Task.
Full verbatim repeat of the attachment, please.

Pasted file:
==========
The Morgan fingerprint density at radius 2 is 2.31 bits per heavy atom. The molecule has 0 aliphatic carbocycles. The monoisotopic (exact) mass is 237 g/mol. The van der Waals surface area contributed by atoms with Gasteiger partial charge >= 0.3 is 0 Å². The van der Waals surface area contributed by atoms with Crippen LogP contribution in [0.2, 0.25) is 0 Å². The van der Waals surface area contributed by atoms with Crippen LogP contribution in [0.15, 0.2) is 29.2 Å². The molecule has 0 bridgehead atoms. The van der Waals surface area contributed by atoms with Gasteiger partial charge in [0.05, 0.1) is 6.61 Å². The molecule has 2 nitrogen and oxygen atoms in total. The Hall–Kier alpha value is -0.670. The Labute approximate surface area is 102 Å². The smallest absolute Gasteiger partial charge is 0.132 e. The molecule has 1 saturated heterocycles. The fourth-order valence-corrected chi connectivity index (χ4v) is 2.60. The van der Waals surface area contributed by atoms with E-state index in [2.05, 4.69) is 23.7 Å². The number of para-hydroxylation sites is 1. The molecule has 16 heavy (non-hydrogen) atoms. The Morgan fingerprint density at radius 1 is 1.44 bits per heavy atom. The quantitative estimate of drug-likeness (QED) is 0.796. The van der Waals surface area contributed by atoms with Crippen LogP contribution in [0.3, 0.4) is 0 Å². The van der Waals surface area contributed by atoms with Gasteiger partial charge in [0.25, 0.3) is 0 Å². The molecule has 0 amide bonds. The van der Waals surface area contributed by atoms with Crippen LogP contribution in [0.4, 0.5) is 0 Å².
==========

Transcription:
The Morgan fingerprint density at radius 2 is 2.31 bits per heavy atom. The molecule has 0 aliphatic carbocycles. The monoisotopic (exact) mass is 237 g/mol. The van der Waals surface area contributed by atoms with Gasteiger partial charge >= 0.3 is 0 Å². The van der Waals surface area contributed by atoms with Crippen LogP contribution in [0.2, 0.25) is 0 Å². The van der Waals surface area contributed by atoms with Crippen LogP contribution in [0.15, 0.2) is 29.2 Å². The molecule has 0 bridgehead atoms. The van der Waals surface area contributed by atoms with Gasteiger partial charge in [0.05, 0.1) is 6.61 Å². The molecule has 2 nitrogen and oxygen atoms in total. The Hall–Kier alpha value is -0.670. The Labute approximate surface area is 102 Å². The smallest absolute Gasteiger partial charge is 0.132 e. The molecule has 1 saturated heterocycles. The fourth-order valence-corrected chi connectivity index (χ4v) is 2.60. The van der Waals surface area contributed by atoms with E-state index in [2.05, 4.69) is 23.7 Å². The number of para-hydroxylation sites is 1. The molecule has 16 heavy (non-hydrogen) atoms. The Morgan fingerprint density at radius 1 is 1.44 bits per heavy atom. The quantitative estimate of drug-likeness (QED) is 0.796. The van der Waals surface area contributed by atoms with Crippen LogP contribution in [0.3, 0.4) is 0 Å². The van der Waals surface area contributed by atoms with Gasteiger partial charge in [0.25, 0.3) is 0 Å². The molecule has 0 amide bonds. The van der Waals surface area contributed by atoms with Crippen LogP contribution in [0.4, 0.5) is 0 Å².